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What are Measurement Categories?

What are electrical measurement categories CAT I, CAT II, CAT III, CAT IV?


Measurement Categories are used to rate test instruments on their ability to resist a voltage spike, which is applied through a specific resistance. The higher the category, the more risk there that a high voltage can overload a circuit and cause electrical and physical damage. Usually, the higher the CAT (category) rating, the safer the rating.

Before looking into the various categories it’s important to understand exactly why tools are certified in particular ways. First off, when dealing with electricity, you MUST understand that the tool is either designed for a particular application or not. Many people don’t stop and think what would happen if the test probes, for example, don’t have enough insulation and too much voltage is applied to them, causing an arc. Or if too much current passes through the meter, causing it to more or less explode. These aren’t just imaginations, each one of these events has happened time and time again to electricians and amateurs alike who decided to use improper equipment to test and measure current and voltage. With that said, let’s take a closer look at the four primary measurement categories for electrical tools.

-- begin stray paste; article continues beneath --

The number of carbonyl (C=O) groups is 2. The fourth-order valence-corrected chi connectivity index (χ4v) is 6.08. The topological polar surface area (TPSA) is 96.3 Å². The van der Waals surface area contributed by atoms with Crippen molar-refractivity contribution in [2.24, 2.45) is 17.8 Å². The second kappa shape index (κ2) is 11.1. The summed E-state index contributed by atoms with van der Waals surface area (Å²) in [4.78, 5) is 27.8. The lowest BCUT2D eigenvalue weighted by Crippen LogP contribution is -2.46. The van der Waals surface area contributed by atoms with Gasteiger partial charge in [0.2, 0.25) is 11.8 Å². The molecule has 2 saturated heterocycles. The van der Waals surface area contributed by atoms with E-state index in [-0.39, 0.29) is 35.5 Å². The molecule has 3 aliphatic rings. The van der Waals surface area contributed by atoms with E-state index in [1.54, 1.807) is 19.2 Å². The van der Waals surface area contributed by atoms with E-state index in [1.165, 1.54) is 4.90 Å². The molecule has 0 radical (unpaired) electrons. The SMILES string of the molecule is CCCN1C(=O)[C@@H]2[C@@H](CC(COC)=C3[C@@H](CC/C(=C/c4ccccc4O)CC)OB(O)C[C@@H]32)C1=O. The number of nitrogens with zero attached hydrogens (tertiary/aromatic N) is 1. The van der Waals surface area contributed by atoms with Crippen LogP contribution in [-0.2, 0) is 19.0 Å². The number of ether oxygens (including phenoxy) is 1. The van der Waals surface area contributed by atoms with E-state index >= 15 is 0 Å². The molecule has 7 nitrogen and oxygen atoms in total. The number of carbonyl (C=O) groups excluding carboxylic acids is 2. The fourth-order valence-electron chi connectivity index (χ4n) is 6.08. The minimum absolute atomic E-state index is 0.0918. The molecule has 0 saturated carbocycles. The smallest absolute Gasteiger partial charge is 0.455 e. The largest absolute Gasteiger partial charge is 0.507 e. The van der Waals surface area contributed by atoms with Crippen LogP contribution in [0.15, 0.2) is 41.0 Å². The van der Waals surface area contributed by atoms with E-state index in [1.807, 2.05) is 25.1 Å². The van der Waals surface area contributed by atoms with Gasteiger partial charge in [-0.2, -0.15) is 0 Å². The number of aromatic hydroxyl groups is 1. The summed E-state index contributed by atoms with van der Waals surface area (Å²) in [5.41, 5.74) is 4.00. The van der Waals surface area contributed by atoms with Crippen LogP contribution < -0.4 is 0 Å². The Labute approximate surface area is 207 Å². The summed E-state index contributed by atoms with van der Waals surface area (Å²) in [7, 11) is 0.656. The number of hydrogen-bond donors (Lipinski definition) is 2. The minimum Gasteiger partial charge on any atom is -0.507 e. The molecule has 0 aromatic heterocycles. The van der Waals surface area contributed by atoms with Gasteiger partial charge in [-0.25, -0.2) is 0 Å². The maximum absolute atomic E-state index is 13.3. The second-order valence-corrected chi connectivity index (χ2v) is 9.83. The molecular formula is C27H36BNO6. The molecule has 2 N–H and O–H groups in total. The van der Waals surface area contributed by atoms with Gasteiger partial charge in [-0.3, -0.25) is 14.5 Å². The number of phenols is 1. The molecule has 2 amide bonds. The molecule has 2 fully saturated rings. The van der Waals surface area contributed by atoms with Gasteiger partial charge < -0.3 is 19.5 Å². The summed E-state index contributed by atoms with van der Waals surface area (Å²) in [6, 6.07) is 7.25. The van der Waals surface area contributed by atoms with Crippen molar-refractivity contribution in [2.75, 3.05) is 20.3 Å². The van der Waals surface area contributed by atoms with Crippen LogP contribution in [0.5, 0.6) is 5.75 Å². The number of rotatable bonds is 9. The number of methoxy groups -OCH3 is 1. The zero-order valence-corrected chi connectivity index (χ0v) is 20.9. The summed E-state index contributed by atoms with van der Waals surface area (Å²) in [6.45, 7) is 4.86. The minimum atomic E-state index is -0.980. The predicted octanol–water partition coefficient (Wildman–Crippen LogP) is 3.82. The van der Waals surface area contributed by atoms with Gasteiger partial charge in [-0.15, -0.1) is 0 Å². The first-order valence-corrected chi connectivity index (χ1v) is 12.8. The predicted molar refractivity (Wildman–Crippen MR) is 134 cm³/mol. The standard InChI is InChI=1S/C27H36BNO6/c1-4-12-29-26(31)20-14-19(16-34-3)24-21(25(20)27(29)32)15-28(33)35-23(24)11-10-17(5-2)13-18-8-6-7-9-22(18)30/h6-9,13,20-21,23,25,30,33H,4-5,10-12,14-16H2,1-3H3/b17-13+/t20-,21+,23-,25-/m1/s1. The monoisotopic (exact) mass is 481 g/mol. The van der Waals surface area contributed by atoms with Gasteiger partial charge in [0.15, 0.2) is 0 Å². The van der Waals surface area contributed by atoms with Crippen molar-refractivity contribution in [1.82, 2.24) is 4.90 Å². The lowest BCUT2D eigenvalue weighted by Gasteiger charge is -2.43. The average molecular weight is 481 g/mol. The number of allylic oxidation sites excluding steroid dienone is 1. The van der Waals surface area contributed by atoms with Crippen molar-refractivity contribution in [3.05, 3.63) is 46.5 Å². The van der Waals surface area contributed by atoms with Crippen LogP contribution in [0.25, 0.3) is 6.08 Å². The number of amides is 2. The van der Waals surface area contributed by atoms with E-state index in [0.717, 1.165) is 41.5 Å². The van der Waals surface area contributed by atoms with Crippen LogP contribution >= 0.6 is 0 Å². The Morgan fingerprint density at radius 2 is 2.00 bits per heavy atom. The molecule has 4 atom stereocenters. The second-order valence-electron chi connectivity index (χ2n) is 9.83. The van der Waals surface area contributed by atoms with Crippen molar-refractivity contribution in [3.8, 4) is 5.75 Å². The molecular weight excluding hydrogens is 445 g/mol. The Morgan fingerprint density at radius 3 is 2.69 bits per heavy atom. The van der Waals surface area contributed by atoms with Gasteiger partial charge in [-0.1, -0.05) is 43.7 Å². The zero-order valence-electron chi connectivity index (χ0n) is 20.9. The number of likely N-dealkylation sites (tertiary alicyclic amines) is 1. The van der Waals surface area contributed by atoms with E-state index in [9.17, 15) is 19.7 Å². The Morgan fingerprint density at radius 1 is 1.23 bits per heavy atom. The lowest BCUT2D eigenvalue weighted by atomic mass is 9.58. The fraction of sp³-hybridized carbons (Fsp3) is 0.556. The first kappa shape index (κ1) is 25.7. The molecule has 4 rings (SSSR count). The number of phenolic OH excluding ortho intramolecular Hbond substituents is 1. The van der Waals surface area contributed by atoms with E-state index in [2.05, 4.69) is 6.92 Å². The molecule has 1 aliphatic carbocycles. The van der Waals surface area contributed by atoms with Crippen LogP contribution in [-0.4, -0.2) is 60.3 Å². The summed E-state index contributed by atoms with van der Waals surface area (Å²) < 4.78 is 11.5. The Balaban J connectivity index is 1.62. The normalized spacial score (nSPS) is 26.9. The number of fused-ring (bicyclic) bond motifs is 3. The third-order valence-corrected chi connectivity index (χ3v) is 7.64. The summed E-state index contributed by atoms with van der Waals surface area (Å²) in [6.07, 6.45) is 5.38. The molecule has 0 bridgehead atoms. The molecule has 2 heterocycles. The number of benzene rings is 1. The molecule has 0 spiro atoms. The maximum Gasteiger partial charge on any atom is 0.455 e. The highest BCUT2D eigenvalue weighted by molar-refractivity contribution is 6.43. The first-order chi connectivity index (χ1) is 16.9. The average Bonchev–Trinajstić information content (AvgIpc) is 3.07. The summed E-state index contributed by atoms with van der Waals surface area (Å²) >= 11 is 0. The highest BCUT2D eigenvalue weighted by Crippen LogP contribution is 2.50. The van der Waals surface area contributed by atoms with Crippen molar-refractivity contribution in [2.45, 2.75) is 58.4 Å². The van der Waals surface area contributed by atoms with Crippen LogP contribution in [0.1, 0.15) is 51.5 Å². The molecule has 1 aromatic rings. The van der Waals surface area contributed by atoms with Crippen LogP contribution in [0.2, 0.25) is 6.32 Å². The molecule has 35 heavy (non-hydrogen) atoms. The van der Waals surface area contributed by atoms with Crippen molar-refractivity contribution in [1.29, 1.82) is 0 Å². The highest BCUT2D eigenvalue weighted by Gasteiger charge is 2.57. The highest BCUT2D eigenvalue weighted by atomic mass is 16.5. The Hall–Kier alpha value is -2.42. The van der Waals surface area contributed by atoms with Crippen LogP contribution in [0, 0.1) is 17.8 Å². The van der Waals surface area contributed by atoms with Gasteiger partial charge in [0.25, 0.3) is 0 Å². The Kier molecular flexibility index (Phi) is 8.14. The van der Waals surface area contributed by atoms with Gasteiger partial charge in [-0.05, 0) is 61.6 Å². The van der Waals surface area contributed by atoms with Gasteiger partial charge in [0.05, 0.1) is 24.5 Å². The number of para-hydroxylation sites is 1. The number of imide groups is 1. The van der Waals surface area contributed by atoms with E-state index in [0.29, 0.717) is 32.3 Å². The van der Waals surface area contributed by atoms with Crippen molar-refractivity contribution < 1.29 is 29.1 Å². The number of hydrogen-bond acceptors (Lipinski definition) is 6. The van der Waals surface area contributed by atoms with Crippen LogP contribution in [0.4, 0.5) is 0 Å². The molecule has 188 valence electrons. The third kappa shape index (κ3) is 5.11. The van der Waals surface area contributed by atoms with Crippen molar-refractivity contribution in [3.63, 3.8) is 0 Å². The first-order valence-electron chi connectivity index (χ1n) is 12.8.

Measurement categories can be broken down into four basic designations: 

CAT I

This category is for measurements of voltages from specially protected secondary circuits. Such voltage measurements include signal levels, special equipment, limited-energy parts of equipment, circuits powered by regulated low-voltage sources, and electronics. These categories of use present very little chance for danger or overloading on any significant level.

CAT II

This is sufficient for a receptacle outlet circuit or plug-in loads, also referred to as “local-level electrical distribution”. This would also include measurements performed on household appliances, portable tools, and similar modules.

CAT III

Distribution wiring are qualified for this group, including “mains” bus, feeders and branch circuits. Also, permanently installed or “hard-wired” loads and distribution boards. Other examples are higher voltage wiring, including power cables, bus bars, junction boxes, switches, and stationary motors with permanent connections to fixed installations

CAT IV

This is “Origin of installation” or utility level applications such as any outside cable run. This category refers to measurements on primary over-current protection devices and on ripple control units.

Using the chart below we deduce the following: This specification informs the user this module is rated for 300V CAT II and 600V CAT I. In other words, this module can withstand up to 2,500V impulse voltage. This specification additionally informs the user this module must not be connected to MAINs CAT II circuits when operated above 300V. Lastly, the user should not use this module with Category III or IV circuits.

Rated Voltage
IEC 61010-1
2nd Edition

UL 61010B-1
(UL 31111-1)


  CAT IV
 CAT III
CAT II
CAT III
CAT II
CAT I

150 V
4000 V 
 2500 V
1500 V
2500 V
 1500 V
 800 V

300 V
6000 V
 4000 V
 2500 V
4000 V
 2500 V
 1500 V

 600 V
 8000 V
 6000 V
 4000 V
 6000 V
 4000 V
 2500 V

 1000 V
 12 kV
 8000 V
 6000 V
 8000 V
 6000 V
 4000 V

 Resistance  2 ohms
 2 ohms
12 ohms
2 ohms
12 ohms
30 ohms


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